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We are Lisa Holliday and Olivia Stevenson. We are data architects with The Evaluation Group where we have recently begun to transition to R for data analysis.  R is a free program for statistical analysis that is powerful, but can have a steep learning curve if you want to utilize its scripting capabilities.

Is R worth it for evaluators?

In short, yes! R makes advanced analyses, such as propensity score models, social network analyses, and hierarchical linear models possible with just a few lines of code. R opens possibilities with data visualizations that are highly customizable while maintaining fast reproducibility. R is an essential tool for all evaluators especially as the demand on evaluators for more rigorous designs and analyses continue to grow.

Where can I start?

The Rcmdr package offers a point and click interface that makes R much more user-friendly.  Not only is it easy to install, but it also generates R scripts, which can be saved, modified, and re-run. This can be a big time-saver!

Cool Trick 1:  The Latest Version of R

To get started, you will need to install the latest version of R, which can be found here.  The most recently released version will appear in the “News” feed.  You should also install RStudio Desktop.  RStudio is an integrated development environment (IDE) that makes working with R and installing R packages quick and easy.  When you want to use R, open RStudio to get started.

Cool Trick 2: Installing Rcmdr

Within RStudio, select “Install” from the “Packages” pane in the lower right hand corner of your screen.  In the pop-up window, enter “Rcmdr” and select “Install.”

(*click on image to see larger)

 

rcmdr

Cool Trick 3: Using Rcmdr

Once you have installed Rcmdr, all you will need to do is select it from the “Packages” pane.  While it will open automatically, the first time you use it, you may receive a message that you need to download additional packages.  If this happens, approve the installations, and Rcmdr will open in a new window when this process is complete.

(*click on image to see larger)

opening_rcmdr

Rad Resources: Rcmdr Training

There are a lot of great resources available on how to get started with Rcmdr.  Here is a brief introduction to Rcmdr that includes how to import data.  A good introduction to using RStudio (and R in general) is Lynda’s “Getting Started with the R Environment,” which you may be able to view for free through your public library.

Do you have questions, concerns, kudos, or content to extend this aea365 contribution? Please add them in the comments section for this post on the aea365 webpage so that we may enrich our community of practice. Would you like to submit an aea365 Tip? Please send a note of interest to aea365@eval.org . aea365 is sponsored by the American Evaluation Association and provides a Tip-a-Day by and for evaluators.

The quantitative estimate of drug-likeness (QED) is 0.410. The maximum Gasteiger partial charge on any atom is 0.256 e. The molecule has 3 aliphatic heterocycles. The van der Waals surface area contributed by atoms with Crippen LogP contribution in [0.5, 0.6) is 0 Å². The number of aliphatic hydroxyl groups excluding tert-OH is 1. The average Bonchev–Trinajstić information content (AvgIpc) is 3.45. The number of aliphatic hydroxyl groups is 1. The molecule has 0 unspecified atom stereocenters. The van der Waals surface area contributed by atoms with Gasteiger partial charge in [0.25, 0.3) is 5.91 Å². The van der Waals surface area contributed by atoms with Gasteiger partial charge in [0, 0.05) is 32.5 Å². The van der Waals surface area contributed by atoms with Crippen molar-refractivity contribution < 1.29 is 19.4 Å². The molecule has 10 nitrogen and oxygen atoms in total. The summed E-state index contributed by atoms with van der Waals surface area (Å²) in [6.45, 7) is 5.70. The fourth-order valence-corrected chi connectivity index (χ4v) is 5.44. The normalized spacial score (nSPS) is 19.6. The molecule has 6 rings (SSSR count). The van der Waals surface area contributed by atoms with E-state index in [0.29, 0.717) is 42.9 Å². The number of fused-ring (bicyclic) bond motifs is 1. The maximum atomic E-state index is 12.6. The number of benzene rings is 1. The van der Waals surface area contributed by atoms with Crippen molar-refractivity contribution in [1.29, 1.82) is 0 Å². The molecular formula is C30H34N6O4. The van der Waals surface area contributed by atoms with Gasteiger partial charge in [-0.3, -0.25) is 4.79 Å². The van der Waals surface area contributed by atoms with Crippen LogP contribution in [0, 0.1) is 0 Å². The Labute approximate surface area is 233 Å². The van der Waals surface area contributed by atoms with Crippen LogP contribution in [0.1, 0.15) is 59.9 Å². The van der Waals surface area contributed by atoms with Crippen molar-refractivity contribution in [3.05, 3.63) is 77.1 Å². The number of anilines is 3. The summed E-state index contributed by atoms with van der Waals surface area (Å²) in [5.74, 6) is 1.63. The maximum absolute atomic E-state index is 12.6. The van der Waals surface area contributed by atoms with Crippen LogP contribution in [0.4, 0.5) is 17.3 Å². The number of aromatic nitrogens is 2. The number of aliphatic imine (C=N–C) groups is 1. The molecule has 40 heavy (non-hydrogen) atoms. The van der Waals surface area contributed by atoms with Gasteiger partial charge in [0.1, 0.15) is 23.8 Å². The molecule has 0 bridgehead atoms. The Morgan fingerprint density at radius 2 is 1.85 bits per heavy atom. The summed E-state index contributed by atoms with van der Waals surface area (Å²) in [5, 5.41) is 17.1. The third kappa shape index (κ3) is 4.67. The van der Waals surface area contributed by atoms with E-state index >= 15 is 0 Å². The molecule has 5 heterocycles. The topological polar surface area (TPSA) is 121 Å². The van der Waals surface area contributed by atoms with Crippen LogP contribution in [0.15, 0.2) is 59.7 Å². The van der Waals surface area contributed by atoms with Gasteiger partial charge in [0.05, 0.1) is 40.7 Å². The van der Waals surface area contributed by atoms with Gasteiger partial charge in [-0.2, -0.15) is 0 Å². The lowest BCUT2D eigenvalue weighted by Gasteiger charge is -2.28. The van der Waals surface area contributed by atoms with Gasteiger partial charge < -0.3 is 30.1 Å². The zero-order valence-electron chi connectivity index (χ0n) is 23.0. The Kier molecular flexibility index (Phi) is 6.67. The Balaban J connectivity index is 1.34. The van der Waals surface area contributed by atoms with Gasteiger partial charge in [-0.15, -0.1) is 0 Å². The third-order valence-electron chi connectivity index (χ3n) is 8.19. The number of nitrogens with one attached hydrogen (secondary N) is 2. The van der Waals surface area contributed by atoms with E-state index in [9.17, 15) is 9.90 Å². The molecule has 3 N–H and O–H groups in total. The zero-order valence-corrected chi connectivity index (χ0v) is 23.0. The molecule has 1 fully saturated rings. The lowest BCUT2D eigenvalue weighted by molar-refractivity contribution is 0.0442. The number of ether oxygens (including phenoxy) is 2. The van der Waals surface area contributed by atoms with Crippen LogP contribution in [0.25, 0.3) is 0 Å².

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Hello! I’m Tony Fujs, Data Scientist at the World Bank. As many fellow data nerds, I love to visualize the data I have in my hands, but I also like to spend time visualizing data that I don’t have: Missing data.

Why would I do that? Because bad handling of missing data can seriously bias the results of a statistical analysis.

Hot Tip:

  • Removing missing records from a dataset is generally not the right way to handle missing data!
  • For more information about missing data, and techniques to address it, see:

Baraldi, Amanda N., and Craig K. Enders. “An introduction to modern missing data analyses.” Journal of School Psychology 48.1 (2010): 5-37.

In this post, I will present a common heatmap variation technique used to visualize missing data, and identify potentially harmful missingness patterns.

STEP 1: The data table

Here is a dataset containing fake education records. In this dataset, each row represents a unique student, and contains information about the following variables:

  • Gender
  • IQ scores
  • Reading grades
  • Math grades

fujs_image1

It’s relatively easy to spot missing data in this table, but I want to make the missing cells impossible to ignore. Let’s color each missing data cell in a bright, easy to spot color!

STEP 2: Choose a catchy color to highlight empty cells

Now, I really can’t ignore these empty cells, but I still can’t see – at least not easily – if there is any interesting pattern in the missing data.

fujs_image2

Next, I will use some heat map technique to colorize the non-missing cells of this table.

STEP 3: Color the non-empty cells according to their values

I will use a monochrome color scale. Since I am interested in comparing empty cells with non-empty cells, I want to keep the color scheme as simple as possible to facilitate this comparison. The shades of grey highlight the change in values of the non-empty cells, while maintaining a strong contrast with the red empty cells.

Low values are colored in light grey, while high values are colored in dark grey. Since we are only interested in checking missing data patterns, the actual values of the non-empty cells can be hidden.fujs_image3

STEP 4: Remove the values

Some pattern now seems to emerge. But it is stillnot as obvious as it could be…

fujs_image4

 

Let’s reorder the rows according to the values of the IQ scores columns.

STEP 4: Sort columns values

It is now hard to miss the pattern of the missing data. Reading grades are missing for the lower half of the IQ score distribution… Assuming that a correlation exists between IQ scores and reading grades, removing the empty cells from the table would overestimate the average reading grade for this group of students.

fujs_image5

 

Rad Resources:

  • This visualization can be easily produced using the R package VIM:

http://www.statistik.tuwien.ac.at/forschung/CS/CS-2008-1complete.pdf

  • It can also be done in Excel using a couple of hacks:

http://policyviz.com/create-a-heatmap-in-excel/

 

The American Evaluation Association is celebrating Data Visualization and Reporting (DVR) Week with our colleagues in the DVR Topical Interest Group. The contributions all this week to aea365 come from DVR TIG members. Do you have questions, concerns, kudos, or content to extend this aea365 contribution? Please add them in the comments section for this post on the aea365 webpage so that we may enrich our community of practice. Would you like to submit an aea365 Tip? Please send a note of interest to aea365@eval.org. aea365 is sponsored by the American Evaluation Association and provides a Tip-a-Day by and for evaluators.